To the great frustration of fans, the Thunder had been making a habit of letting those trade exceptions expire. So when they again maneuvered to create a $4.1 million exception by sign-and-trading Thabo Sefolosha to the Hawks last summer, the assumption was it represented another empty asset to only gather dust in the cupboard. Instead, it was a vital piece to the Thunder landing Waiters. You don't incessantly create those exceptions to use every time; you create them to have when you need one, to be opportunistic at the right time.

Also, the Thunder are now finally in the luxury tax. With redundant roster pieces behind Waiters (Jeremy Lamb) and the Reggie Jackson situation, there's a chance they don't stay there. But in minding their finances the past three summers, resisting the urge to jump at available but overpriced free agents (except for Pau Gasol, for whom they were willing to splurge), the Thunder were in position to finally break the threshold. Contrary to the running narrative, there's no mandate to avoid the tax in Oklahoma City. It was always just about picking the right spot to do it.

The jury is out on if Waiters will fit with the Thunder in the way he was unable to with the Cavs. He's a gunner, a player who likes to create on his own off the dribble, which often means stopping the ball as four guys watch him. How he slots in with the Thunder, most likely in their second unit, is a big question. And a bigger one is how he'll mesh with Russell Westbrook and Kevin Durant, considering it didn't seem to go well in Cleveland with LeBron James and Kyrie Irving.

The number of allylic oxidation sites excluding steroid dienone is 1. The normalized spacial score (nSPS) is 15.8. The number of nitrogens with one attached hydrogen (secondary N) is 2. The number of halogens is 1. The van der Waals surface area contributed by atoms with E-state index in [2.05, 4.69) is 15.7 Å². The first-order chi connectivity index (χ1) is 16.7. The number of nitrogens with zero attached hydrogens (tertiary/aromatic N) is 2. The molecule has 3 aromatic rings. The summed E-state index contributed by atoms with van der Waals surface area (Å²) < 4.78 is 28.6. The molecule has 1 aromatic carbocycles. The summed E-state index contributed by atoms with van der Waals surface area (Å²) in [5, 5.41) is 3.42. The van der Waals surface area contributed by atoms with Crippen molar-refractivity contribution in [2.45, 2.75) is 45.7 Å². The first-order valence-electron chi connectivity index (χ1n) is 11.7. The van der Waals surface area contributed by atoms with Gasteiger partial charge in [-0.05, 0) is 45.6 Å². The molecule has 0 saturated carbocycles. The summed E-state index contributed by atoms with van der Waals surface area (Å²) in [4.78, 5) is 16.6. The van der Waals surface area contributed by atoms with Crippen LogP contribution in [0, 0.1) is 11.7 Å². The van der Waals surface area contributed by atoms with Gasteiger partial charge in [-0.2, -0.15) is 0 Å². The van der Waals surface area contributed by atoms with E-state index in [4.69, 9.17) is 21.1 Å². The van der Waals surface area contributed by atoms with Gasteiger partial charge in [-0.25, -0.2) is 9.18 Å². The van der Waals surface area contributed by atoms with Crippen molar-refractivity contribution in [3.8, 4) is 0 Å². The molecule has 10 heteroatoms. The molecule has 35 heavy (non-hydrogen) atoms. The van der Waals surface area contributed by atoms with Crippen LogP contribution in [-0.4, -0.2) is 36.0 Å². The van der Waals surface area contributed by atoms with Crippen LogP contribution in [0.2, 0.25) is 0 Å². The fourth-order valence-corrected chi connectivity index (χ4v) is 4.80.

"We're gonna make him feel wanted," Durant said Monday. "I don't think he felt that the last couple years. He's gonna fit in well. He's gonna get comfortable real quick."

The Thunder are high on Waiters, emphasizing his toughness and what he can bring to their second unit. He's not had a very good 2014-15 thus far, and his personality clashes with teammates have been well documented. Thing is, though, Waiters isn't available for what the Thunder got him for if he was having a terrific season in Cleveland. It was a product of his struggles, and the Thunder seeing the potential he has. They were impressed with Waiters last summer at USA Basketball, evaluating him as one of the best players at the camp. His talent is obvious. It's just about channeling it in the right places.

For the trade to be a true success, Waiters has to buy in and play his role alongside the Thunder's superstar cast. Since losing their supersub James Harden in 2012, they haven't been able to find the kind of bench stability that helped them make a Finals run. Waiters isn't Harden, but he's certainly an upgrade over what they currently have, and fills a clear need.

It's a low-risk, high-reward move, set up by meticulous planning. The trade would be a significant gamble, if not for the fact the Thunder essentially are spending a late first-round pick on Waiters, one that they didn't really need in the first place. They're buying low, with a chance of a big future payday.